The public library as a concept is incredible. The idea itself could be seen as radical, if it wasn’t so familiar. It is an institution, free and open to every citizen, whose sole purpose is to provide access to knowledge; provided with no ideological position, other than the belief that education is fundamental to a free and democratic society. It is something to be appreciated and closely guarded. As a community, we ensure the existence of public libraries through advocacy and financial support — and we do this because public libraries are fundamental to who we are and what we cherish as a people.
Like many of you, my love of the library began as a child who saw it as a magical place where adventures could begin. In middle school, I found a welcome respite from my teenage years. Later, in college, the library was my work-study retreat, when I could sneak into the stacks and read magazines from the 1940s and 1950s — what a fascinating glimpse into our cultural history.
While I’ve long been a lover of the resources the library provides, my passion for the institution itself has grown since I started working for the Library Foundation in 2007 as the director of annual giving and capital campaign coordinator. Thus I was both deeply honored and challenged when I accepted the position of executive director earlier this year.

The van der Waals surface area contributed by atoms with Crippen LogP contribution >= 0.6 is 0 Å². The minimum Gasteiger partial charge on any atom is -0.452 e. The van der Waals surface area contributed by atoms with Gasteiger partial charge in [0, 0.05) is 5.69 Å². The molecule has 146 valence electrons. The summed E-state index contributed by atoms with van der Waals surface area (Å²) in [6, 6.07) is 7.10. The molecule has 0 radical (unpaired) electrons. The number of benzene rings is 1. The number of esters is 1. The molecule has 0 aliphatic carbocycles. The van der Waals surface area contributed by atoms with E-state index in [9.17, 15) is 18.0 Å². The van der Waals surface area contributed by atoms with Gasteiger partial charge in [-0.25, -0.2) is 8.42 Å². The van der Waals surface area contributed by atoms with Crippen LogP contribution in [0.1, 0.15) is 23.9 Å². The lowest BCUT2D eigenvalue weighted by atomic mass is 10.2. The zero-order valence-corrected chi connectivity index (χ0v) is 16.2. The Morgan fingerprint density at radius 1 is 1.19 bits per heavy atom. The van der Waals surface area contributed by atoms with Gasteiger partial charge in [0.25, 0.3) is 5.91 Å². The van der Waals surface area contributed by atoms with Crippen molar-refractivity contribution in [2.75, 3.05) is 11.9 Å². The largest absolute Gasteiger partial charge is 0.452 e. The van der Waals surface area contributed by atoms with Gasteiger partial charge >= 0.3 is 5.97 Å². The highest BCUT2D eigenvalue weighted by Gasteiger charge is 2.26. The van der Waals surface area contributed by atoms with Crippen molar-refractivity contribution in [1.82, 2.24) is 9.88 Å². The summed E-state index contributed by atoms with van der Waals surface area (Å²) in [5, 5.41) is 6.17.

In addition to my own transition, the Library Foundation has recently added two new staff members. It is with great pleasure that I introduce our whole team, pictured in the photo above: From left, Danah Zimmerlee (development associate), Tracy Green (director of development), Chandra Gordon (executive director) and Susan Nicholson (controller).
We, like you, cherish our library. Andrew Carnegie stated it well when he said, “A library outranks any other one thing a community can do to benefit its people. It is a never failing spring in the desert.” Many of the Louisville Free Public Library (LFPL) branches were financed by Carnegie, who funded more than 3,000 library locations around the globe.
LFPL benefits our city in so many ways. It provides access to printed materials and online resources, as well as programs that engage our patrons from infancy to retirement. It provides college and career resources and skill-building opportunities, especially in technology fields. And it provides community meeting spaces and avenues for civic engagement.
The Library Foundation provides funding to enhance these important programs and services of LFPL, including Summer Reading, 1000 Books Before Kindergarten, college scholarships for librarians, capital campaigns for new facilities and much more. We do this only through the support of individuals and organizations that understand the importance of the public library. We look forward to working with each of you as we share Carnegie’s vision in support of this fundamental institution.
My best to you,